Activists pick holes in Yamuna projects
Many of the Delhi government's projects to check pollution in the Yamuna "are flawed in their very concept", environmentalists in the Capital said a day after the Supreme Court rapped authorities over the issue. Darpan Singh reports.delhi Updated: Oct 12, 2012 00:41 IST
Many of the Delhi government's projects to check pollution in the Yamuna "are flawed in their very concept", environmentalists in the Capital said a day after the Supreme Court rapped authorities over the issue.
The Yamuna's 22-km stretch in Delhi is barely 2% of its length, but contributes 70% of the pollution in the river.
The Delhi government is working on a project to prevent untreated sewage, through interceptors, from being dumped into the river. Manoj Mishra of Yamuna Jiye Abhiyaan, a civil society consortium working for the Yamuna's protection, said, "Intercepting sewage is not the way out. A similar plan has already failed in Mathura. A closer look at the project report reveals several flaws."
"This will lead to a power crisis and pumps won't work. The Yamuna has become a sewage canal. The sewage must not enter the river at all. Any other effort is not going to help the Yamuna's cause," he said. "The Centre for Science and Environment has also criticised the plan which is worth hundreds of crores of rupees. The plan is not likely to produce the desired results," Mishra said.
Ravi Aggarwal of Toxics Link, an NGO working for environment protection, said, "The plan can clean the Yamuna, but only up to a limit. The river doesn't have adequate water - a prerequisite for any treatment plan to succeed. Even the Central Pollution Control Board has held these interceptor sewers cannot make water fit even for bathing."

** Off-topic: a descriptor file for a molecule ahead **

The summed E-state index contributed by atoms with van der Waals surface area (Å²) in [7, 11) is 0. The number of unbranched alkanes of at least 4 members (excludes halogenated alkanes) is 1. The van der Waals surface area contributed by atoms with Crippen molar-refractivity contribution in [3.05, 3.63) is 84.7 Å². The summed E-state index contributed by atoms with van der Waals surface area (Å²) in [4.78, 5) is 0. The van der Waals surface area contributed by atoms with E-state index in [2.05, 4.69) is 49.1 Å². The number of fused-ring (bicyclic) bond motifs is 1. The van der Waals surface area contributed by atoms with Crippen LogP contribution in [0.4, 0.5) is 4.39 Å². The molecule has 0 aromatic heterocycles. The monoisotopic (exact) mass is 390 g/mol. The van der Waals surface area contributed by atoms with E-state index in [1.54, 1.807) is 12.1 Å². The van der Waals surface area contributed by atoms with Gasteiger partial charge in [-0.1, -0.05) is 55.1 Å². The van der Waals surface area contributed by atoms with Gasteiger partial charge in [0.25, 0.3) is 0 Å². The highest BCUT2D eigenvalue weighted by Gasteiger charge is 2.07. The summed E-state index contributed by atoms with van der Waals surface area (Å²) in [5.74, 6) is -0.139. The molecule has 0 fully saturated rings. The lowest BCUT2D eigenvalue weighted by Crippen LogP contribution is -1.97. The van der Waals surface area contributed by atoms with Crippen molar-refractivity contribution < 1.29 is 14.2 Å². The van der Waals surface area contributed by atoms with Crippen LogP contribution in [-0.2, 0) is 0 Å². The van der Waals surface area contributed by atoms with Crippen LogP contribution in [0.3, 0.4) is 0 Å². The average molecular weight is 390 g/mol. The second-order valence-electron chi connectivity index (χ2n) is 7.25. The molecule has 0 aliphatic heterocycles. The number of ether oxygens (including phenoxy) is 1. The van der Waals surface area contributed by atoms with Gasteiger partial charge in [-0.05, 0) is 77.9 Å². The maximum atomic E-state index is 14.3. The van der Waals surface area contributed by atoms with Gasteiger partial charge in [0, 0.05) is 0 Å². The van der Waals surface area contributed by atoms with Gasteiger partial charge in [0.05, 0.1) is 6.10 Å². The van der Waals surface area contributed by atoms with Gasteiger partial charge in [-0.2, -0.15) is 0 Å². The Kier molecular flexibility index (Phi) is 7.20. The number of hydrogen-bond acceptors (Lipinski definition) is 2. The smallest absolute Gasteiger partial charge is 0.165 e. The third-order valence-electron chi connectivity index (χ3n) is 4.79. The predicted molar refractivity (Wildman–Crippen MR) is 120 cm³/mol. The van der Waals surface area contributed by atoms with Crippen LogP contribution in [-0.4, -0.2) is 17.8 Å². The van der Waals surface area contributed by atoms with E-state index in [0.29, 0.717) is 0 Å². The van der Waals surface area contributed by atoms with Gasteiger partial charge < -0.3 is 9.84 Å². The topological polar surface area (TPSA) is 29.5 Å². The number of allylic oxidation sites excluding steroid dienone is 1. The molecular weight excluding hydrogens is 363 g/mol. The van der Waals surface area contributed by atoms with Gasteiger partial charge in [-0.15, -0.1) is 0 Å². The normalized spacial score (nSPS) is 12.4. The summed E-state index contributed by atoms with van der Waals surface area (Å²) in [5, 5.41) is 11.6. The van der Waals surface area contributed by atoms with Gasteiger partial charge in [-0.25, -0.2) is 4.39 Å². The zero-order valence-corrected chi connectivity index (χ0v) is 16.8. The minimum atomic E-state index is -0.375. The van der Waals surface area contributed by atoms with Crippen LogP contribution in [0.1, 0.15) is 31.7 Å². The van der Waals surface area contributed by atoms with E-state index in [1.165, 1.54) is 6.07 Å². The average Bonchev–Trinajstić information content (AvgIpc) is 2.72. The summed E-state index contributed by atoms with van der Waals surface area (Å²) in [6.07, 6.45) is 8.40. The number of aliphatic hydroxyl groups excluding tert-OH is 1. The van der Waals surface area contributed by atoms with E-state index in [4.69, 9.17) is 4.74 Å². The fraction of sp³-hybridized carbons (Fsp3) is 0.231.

"These interceptors can trap hitherto untrapped sewage, but nothing will be left in the river then. Much of the water is held back in Haryana," he said.
The government is laying interceptor sewers along the three major drains: in Najafgarh and on the supplementary drain and the Shahdara drain. The sewage will be taken to the nearest treatment plants to ensure that only treated sewage is discharged into the river.
The government is also laying sewerage systems in villages and unauthorised colonies.
"Combined with Yamuna Action Plan (YAP) phase II projects, these plans will ensure greater control of pollution," a senior official told this correspondent.
"Three new will be commissioned this financial year to increase the total sewerage capacity by March 2013. We're also expanding the capacities of two treatment plan," he said.